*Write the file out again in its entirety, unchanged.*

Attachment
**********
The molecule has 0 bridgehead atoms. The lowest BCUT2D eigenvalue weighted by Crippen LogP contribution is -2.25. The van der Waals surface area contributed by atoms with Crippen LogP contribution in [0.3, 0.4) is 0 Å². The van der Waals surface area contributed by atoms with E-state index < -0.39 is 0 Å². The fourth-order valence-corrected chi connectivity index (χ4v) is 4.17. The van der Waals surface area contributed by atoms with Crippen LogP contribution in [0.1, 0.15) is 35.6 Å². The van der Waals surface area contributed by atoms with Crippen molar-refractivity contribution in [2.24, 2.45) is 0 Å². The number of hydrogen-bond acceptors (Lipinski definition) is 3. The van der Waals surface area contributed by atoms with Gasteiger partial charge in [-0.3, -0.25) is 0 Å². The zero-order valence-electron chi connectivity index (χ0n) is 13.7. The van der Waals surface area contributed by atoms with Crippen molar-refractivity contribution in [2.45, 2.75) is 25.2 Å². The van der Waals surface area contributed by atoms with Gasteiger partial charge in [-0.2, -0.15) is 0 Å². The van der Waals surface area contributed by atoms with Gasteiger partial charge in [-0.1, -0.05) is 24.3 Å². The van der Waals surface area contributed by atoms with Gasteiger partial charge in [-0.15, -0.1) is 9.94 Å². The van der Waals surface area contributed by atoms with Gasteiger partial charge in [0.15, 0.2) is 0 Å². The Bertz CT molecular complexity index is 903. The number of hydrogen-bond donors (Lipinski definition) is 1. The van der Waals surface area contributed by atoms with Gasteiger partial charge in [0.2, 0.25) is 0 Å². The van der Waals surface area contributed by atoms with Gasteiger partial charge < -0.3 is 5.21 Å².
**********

The molecule has 0 bridgehead atoms. The lowest BCUT2D eigenvalue weighted by Crippen LogP contribution is -2.25. The van der Waals surface area contributed by atoms with Crippen LogP contribution in [0.3, 0.4) is 0 Å². The van der Waals surface area contributed by atoms with E-state index < -0.39 is 0 Å². The fourth-order valence-corrected chi connectivity index (χ4v) is 4.17. The van der Waals surface area contributed by atoms with Crippen LogP contribution in [0.1, 0.15) is 35.6 Å². The van der Waals surface area contributed by atoms with Crippen molar-refractivity contribution in [2.24, 2.45) is 0 Å². The number of hydrogen-bond acceptors (Lipinski definition) is 3. The van der Waals surface area contributed by atoms with Gasteiger partial charge in [-0.3, -0.25) is 0 Å². The zero-order valence-electron chi connectivity index (χ0n) is 13.7. The van der Waals surface area contributed by atoms with Crippen molar-refractivity contribution in [2.45, 2.75) is 25.2 Å². The van der Waals surface area contributed by atoms with Gasteiger partial charge in [-0.2, -0.15) is 0 Å². The van der Waals surface area contributed by atoms with Gasteiger partial charge in [-0.1, -0.05) is 24.3 Å². The van der Waals surface area contributed by atoms with Gasteiger partial charge in [-0.15, -0.1) is 9.94 Å². The van der Waals surface area contributed by atoms with Gasteiger partial charge in [0.15, 0.2) is 0 Å². The Bertz CT molecular complexity index is 903. The number of hydrogen-bond donors (Lipinski definition) is 1. The van der Waals surface area contributed by atoms with Gasteiger partial charge in [0.2, 0.25) is 0 Å². The van der Waals surface area contributed by atoms with Gasteiger partial charge < -0.3 is 5.21 Å².